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Kenya Sees Inflation-Rate Drop as Economists Predict Increase

Some economists think the only way for Kenyan inflation is up. A central bank survey shows otherwise.

Analysts at Capital Economics Ltd., NKC African Economics, Bloomberg Economics and Absa Bank Ltd. all say that consumer-price growth, which was at a more-than five-year low in April, has bottomed out and will start accelerating.

The Central Bank of Kenya, however, sees inflation slowing in the near term due to lower food prices, it said May 28, citing a private-sector market-perception survey conducted this month. Farming output is recovering from a 2016 drought that raised the cost of food.

Monetary-policy makers in East Africa’s biggest economy kept the benchmark rate at a three-year low of 9.5 percent this week as they wait for the effects of an easing two months ago to feed through. Inflation expectations are well-anchored within the target band of 2.5 percent to 7.5 percent, Governor Patrick Njoroge said in the statement announcing the decision.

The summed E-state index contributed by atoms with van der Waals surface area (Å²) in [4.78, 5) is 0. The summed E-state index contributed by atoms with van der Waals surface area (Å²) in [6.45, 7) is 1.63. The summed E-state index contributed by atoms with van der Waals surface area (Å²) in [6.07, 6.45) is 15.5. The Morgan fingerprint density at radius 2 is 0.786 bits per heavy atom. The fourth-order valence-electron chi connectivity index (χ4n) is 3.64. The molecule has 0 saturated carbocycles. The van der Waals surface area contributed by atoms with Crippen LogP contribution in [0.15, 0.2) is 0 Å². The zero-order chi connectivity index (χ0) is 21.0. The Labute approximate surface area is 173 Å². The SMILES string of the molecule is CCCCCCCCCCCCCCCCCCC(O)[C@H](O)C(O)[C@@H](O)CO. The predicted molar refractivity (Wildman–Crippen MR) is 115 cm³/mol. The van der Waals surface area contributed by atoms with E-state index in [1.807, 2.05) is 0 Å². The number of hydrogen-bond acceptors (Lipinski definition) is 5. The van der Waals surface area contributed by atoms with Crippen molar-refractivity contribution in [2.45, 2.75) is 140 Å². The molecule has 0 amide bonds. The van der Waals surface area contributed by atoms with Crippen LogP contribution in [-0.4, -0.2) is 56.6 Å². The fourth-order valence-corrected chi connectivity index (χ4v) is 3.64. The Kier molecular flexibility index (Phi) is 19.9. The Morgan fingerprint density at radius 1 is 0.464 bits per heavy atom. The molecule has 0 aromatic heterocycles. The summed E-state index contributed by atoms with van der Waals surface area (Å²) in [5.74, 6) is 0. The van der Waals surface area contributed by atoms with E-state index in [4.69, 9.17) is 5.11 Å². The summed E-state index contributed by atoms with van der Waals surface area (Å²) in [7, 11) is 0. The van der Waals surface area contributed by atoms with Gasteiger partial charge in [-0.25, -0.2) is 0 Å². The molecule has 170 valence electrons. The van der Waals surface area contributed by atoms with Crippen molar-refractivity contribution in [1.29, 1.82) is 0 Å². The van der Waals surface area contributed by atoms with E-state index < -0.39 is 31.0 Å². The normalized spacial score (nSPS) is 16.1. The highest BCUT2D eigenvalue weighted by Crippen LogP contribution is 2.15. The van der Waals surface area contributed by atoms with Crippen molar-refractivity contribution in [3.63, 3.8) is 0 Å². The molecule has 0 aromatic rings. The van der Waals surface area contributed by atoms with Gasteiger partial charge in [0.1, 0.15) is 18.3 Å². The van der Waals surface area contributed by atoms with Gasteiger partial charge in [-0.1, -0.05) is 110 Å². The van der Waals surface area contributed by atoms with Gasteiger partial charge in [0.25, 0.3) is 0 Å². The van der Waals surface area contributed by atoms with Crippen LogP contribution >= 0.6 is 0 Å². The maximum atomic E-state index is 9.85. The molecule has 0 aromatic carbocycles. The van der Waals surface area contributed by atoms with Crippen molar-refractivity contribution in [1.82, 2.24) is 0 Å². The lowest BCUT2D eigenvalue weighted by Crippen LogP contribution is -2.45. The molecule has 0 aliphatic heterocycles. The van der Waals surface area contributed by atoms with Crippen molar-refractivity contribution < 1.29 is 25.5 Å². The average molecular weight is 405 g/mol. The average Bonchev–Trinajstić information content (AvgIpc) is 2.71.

Data published by the Kenya National Bureau of Statistics on Thursday show the inflation cycle may already have turned as price growth quickened to 4 percent in May.

A recovery in domestic demand and relatively high energy prices could push inflation toward the upper end of the central bank inflation-target band in in the fourth quarter, Samantha Singh, a senior strategist for Africa at Absa Bank Ltd., said in an emailed note.

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